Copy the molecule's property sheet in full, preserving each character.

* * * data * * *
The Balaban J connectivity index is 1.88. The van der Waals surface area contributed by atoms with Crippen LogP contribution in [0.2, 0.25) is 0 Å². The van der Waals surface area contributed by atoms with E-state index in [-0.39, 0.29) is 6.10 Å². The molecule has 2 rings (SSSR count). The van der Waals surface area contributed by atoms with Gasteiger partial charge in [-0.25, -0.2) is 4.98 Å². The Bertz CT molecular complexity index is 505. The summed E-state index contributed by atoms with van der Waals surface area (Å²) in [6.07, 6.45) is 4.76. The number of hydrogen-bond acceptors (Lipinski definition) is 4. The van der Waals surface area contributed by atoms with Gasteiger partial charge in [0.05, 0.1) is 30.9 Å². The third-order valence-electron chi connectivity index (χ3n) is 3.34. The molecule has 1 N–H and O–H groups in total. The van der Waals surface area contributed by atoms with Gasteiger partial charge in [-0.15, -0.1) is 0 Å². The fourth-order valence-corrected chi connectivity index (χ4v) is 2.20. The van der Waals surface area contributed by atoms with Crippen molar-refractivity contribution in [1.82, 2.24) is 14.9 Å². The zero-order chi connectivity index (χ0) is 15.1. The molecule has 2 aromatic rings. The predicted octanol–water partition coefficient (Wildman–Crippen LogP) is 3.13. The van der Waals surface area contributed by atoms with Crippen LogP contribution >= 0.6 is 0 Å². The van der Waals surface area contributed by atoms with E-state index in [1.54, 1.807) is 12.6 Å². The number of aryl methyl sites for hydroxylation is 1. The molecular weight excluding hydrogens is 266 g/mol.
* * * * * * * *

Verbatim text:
The Balaban J connectivity index is 1.88. The van der Waals surface area contributed by atoms with Crippen LogP contribution in [0.2, 0.25) is 0 Å². The van der Waals surface area contributed by atoms with E-state index in [-0.39, 0.29) is 6.10 Å². The molecule has 2 rings (SSSR count). The van der Waals surface area contributed by atoms with Gasteiger partial charge in [-0.25, -0.2) is 4.98 Å². The Bertz CT molecular complexity index is 505. The summed E-state index contributed by atoms with van der Waals surface area (Å²) in [6.07, 6.45) is 4.76. The number of hydrogen-bond acceptors (Lipinski definition) is 4. The van der Waals surface area contributed by atoms with Gasteiger partial charge in [0.05, 0.1) is 30.9 Å². The third-order valence-electron chi connectivity index (χ3n) is 3.34. The molecule has 1 N–H and O–H groups in total. The van der Waals surface area contributed by atoms with Gasteiger partial charge in [-0.15, -0.1) is 0 Å². The fourth-order valence-corrected chi connectivity index (χ4v) is 2.20. The van der Waals surface area contributed by atoms with Crippen molar-refractivity contribution in [1.82, 2.24) is 14.9 Å². The zero-order chi connectivity index (χ0) is 15.1. The molecule has 2 aromatic rings. The predicted octanol–water partition coefficient (Wildman–Crippen LogP) is 3.13. The van der Waals surface area contributed by atoms with Crippen LogP contribution >= 0.6 is 0 Å². The van der Waals surface area contributed by atoms with E-state index in [1.54, 1.807) is 12.6 Å². The number of aryl methyl sites for hydroxylation is 1. The molecular weight excluding hydrogens is 266 g/mol.